President Joe Biden unveiled several changes Feb. 21 to a major federal COVID-relief program in order to target smaller firms, independent contractors and minority-owned businesses, which critics say have been left out of prior rounds of funding.
Called the Paycheck Protection Program, federal officials unveiled the Trump-era program as part of the Coronavirus Aid, Relief and Economic Security Act omnibus bill last spring in order to keep businesses afloat that have taken major financial hits from the onset of the pandemic.
The first round included $349 billion and the second round of $320 billion was issued in May, but the program closed in August with $130 billion in unused funds. The current round of PPP funding includes $284 billion.
According to the federal Small Business Administration, which runs the PPP program, the agency awarded nearly $4 billion of PPP loans to over 42,000 New Jersey businesses in 2021, and another $17 billion in 2020.
An August 2020 study from the Federal Reserve reported that less than 20% of businesses in majority Black and Brown counties received PPP loans. A study that same year from the National Bureau for Economic Research found that the number of Black-owned businesses in 2020 shrunk 41%, compared to Latinix-owned businesses which shrunk 32% and White-owned businesses which shrunk just 17%.
“There has been a history of discrimination, a history of an inability to access capital, a very definitive, systematic and deliberate locking out of Black and Brown-owned businesses of getting loans,” Newark Mayor Ras Baraka said during a Feb. 18 remotely-held press conference with several of the cities’ mayors.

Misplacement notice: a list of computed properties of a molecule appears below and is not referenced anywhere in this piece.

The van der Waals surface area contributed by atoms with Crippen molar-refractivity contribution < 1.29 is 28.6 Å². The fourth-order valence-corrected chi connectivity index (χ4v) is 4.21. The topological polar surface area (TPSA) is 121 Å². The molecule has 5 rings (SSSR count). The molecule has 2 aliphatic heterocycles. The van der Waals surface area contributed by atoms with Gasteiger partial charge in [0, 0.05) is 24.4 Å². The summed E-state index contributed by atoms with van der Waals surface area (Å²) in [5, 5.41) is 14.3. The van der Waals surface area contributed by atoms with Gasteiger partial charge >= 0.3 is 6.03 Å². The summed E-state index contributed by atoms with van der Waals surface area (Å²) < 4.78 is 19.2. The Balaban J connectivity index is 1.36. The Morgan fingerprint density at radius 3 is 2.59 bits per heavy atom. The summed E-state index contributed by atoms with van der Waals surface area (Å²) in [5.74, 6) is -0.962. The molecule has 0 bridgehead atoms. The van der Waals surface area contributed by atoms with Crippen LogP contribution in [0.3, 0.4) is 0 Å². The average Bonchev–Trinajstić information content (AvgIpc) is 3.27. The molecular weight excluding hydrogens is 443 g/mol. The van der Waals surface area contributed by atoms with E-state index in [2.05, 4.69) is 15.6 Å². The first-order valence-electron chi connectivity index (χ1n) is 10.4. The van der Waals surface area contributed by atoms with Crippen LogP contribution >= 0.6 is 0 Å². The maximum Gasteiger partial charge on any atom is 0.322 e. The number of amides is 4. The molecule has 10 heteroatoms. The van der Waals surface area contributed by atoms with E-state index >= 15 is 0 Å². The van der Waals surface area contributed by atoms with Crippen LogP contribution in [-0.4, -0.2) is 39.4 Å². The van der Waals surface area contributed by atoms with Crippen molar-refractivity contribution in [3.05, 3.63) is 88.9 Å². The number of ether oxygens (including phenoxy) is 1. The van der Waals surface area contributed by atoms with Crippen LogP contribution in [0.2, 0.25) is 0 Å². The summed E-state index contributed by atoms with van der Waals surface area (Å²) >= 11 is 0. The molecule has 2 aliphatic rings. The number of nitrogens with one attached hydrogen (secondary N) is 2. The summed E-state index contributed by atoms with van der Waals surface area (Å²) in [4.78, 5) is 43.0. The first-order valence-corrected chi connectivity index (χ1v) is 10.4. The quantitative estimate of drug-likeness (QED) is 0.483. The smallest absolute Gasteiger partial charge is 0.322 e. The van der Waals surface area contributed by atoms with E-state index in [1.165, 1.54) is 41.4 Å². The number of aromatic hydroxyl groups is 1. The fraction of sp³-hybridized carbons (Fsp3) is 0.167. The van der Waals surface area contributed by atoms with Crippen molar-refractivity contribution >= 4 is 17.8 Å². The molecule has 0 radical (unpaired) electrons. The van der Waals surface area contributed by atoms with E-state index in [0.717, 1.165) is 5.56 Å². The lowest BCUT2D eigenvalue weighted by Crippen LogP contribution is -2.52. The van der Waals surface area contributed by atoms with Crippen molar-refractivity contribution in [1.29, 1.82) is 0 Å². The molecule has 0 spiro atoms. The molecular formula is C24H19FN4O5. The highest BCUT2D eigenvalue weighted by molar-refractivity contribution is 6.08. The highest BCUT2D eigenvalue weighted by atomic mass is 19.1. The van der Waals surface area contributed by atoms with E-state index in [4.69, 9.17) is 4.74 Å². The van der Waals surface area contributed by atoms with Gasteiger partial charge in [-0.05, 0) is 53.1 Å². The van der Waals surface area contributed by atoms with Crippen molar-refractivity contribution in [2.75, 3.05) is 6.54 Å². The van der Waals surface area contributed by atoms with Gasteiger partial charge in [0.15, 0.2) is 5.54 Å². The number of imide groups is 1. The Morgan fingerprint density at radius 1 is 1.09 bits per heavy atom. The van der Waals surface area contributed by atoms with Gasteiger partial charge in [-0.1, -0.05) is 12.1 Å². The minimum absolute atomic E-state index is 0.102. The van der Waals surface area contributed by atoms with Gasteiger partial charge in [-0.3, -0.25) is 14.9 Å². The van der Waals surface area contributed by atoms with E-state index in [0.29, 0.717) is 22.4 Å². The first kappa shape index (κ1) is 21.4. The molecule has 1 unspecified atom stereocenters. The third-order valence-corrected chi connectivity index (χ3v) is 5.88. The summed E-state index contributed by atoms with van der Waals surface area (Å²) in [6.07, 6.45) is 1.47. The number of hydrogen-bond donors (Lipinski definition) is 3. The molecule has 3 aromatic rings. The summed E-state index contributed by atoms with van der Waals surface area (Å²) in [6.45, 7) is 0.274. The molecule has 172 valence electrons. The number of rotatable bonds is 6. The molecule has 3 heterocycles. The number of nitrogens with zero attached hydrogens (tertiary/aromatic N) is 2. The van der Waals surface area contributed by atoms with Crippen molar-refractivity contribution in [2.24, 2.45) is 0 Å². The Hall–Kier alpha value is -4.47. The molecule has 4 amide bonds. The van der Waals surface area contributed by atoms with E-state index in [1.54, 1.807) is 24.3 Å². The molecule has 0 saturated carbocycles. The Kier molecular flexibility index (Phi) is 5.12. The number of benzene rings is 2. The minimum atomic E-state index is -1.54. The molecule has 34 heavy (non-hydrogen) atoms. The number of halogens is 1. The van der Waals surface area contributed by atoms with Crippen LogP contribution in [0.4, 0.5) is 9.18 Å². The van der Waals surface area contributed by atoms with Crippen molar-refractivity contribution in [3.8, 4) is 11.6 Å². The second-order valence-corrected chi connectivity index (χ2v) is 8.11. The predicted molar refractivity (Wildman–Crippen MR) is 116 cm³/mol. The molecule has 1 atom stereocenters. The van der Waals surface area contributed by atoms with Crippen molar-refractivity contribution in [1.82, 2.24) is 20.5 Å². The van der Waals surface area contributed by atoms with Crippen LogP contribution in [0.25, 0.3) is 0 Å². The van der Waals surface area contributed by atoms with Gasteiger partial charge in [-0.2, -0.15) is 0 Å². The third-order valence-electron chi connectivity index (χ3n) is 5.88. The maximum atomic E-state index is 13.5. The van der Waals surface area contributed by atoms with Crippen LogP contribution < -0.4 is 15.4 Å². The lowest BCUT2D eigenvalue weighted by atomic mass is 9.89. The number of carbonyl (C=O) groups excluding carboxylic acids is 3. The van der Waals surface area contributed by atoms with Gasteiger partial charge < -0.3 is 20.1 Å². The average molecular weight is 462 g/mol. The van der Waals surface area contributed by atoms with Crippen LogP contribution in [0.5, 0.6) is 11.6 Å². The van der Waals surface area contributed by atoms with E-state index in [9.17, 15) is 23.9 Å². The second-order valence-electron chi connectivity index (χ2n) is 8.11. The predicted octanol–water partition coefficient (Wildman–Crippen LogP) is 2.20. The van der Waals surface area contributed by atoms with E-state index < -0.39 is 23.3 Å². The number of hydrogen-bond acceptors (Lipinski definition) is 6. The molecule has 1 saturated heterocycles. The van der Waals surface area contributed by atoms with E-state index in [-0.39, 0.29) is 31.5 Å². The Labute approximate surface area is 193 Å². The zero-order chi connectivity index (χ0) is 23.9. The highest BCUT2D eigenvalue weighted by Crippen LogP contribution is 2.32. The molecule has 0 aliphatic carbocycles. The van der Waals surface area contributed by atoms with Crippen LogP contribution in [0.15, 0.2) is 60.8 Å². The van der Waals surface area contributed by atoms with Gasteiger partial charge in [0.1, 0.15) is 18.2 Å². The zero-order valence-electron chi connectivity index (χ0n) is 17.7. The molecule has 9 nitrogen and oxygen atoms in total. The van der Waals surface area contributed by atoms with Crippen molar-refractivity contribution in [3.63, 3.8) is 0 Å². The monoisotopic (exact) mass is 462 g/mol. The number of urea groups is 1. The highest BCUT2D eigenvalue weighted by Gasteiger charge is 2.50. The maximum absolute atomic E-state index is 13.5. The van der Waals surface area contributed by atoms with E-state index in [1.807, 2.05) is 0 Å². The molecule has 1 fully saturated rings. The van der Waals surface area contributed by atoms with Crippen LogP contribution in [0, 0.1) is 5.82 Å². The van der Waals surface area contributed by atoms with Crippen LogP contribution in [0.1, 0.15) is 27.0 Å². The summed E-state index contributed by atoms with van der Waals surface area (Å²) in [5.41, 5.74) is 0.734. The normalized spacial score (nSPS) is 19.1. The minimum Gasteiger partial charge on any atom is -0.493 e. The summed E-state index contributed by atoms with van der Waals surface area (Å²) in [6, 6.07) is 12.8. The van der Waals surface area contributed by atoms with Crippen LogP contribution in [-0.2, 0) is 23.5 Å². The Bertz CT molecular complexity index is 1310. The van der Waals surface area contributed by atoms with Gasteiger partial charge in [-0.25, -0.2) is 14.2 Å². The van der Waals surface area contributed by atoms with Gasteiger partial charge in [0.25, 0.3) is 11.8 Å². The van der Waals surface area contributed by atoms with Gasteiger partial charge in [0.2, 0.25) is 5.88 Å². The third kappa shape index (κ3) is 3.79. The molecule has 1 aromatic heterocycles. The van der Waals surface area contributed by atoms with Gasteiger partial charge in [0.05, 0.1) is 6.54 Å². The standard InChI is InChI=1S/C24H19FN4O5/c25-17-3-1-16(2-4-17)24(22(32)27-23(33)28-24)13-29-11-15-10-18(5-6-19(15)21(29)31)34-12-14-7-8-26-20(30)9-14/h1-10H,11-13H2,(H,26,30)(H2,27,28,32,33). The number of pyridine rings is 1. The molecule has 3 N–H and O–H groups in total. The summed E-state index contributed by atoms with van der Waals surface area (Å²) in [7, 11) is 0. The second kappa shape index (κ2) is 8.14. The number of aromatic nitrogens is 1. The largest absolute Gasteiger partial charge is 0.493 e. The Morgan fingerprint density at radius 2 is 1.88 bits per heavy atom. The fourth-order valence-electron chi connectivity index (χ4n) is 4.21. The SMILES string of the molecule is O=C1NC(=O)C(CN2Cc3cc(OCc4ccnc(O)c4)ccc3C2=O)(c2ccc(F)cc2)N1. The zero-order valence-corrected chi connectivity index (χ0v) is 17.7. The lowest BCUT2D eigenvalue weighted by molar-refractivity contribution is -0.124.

“Even in the PPP, we can’t get access to PPP because we don’t have relationships [with] those financial institutions.”
A two-week period will begin on Wednesday, Feb. 24 during which the federal loans will be available only to companies with less than 20 employees. That’s meant to keep out larger companies that critics say have gotten the lion’s share of federal aid in the first round last spring, according to the White House.
“[T]hese businesses often struggle more than larger businesses to collect the necessary paperwork and secure relief,” reads a Feb. 21 statement from the White House. “The 14-day exclusive application period will allow lenders to focus on serving these smallest businesses.”
The new changes will expand access to the PPP loans for sole proprietors, independent contractors and self-employed individuals. Applicants with non-fraud felony convictions or arrests in the past year, those who are delinquent on their student loans, and non-citizen business owners – like green card holders – can now take part in the program.
To help minority communities, the Biden team is setting aside $1 billion of PPP loans for low-and-moderate income, typically minority communities.
Biden is scheduled to hold a press conference in the White House at 12:05 p.m. to detail the changes.